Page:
Southwark Playhouse is not shirking from a challenge: transferring the world of a samurai rabbit in 17th century Japan from comic book to stage, and then mounting the show as a children’s Christmas production despite having no snow in it, no bells, no references to Dickens and no parts that really minor celebrities can play in order to keep the dying embers of their fame just about burning during the long, cold winter. But they’ve met the challenge with innovation, Christmas cheer and apparent ease.
The whole space is brightly lit, and made brighter by the pale bamboo shoots on every surface, cut to different lengths like pan pipes and undulating like the peaks of a mountain range. We are in Japan. But, unlike the canon of American comic book protagonists which is so ubiquitous, so familiar, the world of Usagi – faithful to the historical, architectural and sartorial context of 17th century Japan – seems a little more alien and distant. Stan Sakai’s comics draw on a different cultural feed, a less recognisable context. Still, it’s easy to understand (the show’s aimed at ages 8+) and, in this adaptation by Amy Draper and Stewart Melton, it’s beautifully distinctive.
What makes Miyamoto Usagi special is that, well, he’s a rabbit. And actors are generally not rabbits. So Ele Slade’s design has the actors heavily made up and wearing headdresses with animal ears stuck on top. Combined with colourful robes and glistening katanas, the entire design has the dynamism and stylised feel of comic book illustrations.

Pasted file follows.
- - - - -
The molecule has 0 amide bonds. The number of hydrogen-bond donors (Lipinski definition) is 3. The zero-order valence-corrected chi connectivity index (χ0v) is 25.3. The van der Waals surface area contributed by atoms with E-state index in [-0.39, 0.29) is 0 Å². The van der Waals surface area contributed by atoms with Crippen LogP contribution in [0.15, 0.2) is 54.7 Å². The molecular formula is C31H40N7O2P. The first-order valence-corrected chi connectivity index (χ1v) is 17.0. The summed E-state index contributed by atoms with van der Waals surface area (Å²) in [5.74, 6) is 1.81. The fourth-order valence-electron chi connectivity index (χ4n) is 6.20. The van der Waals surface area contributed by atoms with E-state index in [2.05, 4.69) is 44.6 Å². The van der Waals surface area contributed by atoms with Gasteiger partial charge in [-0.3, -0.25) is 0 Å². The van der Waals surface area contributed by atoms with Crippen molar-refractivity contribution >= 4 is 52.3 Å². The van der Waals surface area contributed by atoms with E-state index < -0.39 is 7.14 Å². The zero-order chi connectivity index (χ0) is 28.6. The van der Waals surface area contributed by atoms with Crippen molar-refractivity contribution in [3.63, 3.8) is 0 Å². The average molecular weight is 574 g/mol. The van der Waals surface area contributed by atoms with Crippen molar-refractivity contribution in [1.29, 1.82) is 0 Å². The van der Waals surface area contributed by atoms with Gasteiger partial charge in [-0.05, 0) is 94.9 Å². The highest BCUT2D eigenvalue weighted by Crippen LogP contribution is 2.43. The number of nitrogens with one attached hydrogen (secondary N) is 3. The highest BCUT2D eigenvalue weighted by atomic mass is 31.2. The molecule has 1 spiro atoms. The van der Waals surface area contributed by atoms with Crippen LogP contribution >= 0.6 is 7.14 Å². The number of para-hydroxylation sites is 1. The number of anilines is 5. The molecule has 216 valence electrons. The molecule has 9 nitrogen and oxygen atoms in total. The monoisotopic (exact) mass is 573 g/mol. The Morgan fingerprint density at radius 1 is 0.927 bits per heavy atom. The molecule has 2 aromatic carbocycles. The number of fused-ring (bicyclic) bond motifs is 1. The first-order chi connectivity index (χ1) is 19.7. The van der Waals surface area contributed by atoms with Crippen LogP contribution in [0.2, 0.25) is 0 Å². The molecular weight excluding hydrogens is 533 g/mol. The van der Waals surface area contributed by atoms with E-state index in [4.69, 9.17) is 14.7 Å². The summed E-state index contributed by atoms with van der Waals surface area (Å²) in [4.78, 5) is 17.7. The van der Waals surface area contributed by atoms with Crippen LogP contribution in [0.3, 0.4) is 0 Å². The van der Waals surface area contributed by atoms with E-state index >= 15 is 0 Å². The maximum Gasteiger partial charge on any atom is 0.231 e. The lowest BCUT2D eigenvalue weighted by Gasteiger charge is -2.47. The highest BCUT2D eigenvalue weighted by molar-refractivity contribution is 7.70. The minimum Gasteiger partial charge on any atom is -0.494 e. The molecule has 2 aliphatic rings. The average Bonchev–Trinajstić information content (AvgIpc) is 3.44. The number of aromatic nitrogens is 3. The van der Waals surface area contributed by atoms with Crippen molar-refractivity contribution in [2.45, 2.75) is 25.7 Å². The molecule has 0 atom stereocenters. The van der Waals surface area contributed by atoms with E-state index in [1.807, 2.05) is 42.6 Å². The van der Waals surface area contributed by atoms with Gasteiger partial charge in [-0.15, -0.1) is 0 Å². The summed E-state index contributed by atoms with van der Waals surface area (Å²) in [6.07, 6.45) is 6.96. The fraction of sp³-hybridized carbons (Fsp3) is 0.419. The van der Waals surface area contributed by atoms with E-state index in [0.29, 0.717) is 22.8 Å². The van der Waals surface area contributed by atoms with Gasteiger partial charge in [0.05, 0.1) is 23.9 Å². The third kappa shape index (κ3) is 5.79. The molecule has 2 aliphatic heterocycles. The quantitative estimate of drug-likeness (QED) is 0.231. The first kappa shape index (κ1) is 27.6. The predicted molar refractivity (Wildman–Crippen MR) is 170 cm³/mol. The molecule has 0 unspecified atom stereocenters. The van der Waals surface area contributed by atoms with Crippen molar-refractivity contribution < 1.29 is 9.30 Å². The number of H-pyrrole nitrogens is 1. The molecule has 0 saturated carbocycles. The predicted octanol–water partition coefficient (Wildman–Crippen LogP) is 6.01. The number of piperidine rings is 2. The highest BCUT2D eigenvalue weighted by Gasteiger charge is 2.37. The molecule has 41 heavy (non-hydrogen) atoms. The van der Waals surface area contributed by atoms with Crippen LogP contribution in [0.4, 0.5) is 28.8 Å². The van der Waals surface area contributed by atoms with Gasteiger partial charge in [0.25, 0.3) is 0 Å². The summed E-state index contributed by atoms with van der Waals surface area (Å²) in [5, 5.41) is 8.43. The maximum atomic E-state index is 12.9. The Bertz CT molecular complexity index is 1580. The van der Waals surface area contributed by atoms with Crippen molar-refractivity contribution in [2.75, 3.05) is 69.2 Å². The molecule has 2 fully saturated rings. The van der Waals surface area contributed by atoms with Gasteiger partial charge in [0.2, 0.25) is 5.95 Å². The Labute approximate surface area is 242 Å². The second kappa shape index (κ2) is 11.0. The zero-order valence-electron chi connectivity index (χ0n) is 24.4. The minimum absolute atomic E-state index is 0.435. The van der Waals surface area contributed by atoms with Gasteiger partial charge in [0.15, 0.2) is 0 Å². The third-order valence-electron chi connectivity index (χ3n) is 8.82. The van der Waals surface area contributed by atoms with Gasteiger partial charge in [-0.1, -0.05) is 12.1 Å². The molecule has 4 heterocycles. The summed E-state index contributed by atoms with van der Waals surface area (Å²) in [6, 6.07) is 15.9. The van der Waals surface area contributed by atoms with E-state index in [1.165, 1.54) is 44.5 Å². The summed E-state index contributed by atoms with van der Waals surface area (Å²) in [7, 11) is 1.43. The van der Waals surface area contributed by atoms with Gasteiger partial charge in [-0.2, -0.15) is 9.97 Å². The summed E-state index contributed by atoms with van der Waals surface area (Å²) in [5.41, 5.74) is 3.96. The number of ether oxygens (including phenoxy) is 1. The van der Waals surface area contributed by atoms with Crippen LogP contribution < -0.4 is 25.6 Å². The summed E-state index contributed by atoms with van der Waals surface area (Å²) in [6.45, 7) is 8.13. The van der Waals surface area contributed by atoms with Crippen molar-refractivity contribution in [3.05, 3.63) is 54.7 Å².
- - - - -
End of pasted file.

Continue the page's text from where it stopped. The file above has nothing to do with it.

The thrust stage is cleverly made to look like a page from a comic book, split into small squares and rectangles. These individual cells are hatches that open up to reveal, among other things, a stream and a vegetable garden, but they also serve as different areas for projections and lighting to focus on. Colossal projectors fire animated images – rainy vistas and sunsets – onto the cells and onto the backdrop, and the actors interact with these moving projections. But the projections work best when the rest of the space is completely dark, and most of the time it’s not. So a lot of the time it’s difficult to work out what is going in in these washed out and weak images.
Projection is not the only excitement in the production: there are stunningly choreographed fight scenes (fight director Ronin Traynor) – genuine sword skills being played out right there on stage. It’s quick, accurate and genuinely quite exciting. As this is all going on Joji Hirota stands at the back of the stage surrounded by drums and gongs, performing a live score full of martial percussion and wonderful fluttering flute melodies that capture the spirit of these ancient Japanese mountainscapes.
Occasionally the narrative plods, mostly in the middle when Usagi is learning to master his inner self. It feels like one long montage scene – an extended version of the bit in Batman Begins when Liam Neeson is teaching Batman how not to fall over and how to pick flowers. And the overly moralising tone of non-violence and inner peace prods a bit too overtly at the mouldable minds of the young audience: Katsuichi teaches Usagi to use a sword ‘so that he won’t ever have to’; he mentions Buddhism and Zen, talks about mastering the inner self, peddles that proto-Voltairian lesson of tending your own garden.
But Usagi Yojimbo is lovingly, faithfully adapted. It blends the best of ancient and modern: swordsmanship and live music with mesmeric projections. The ups and downs of the life of a samurai rabbit make a very welcome change from shoddy panto and the umpteenth adaptation of A Christmas Carol. Marley’s chains and Biggins can do one – give me anthropomorphic leporids any day.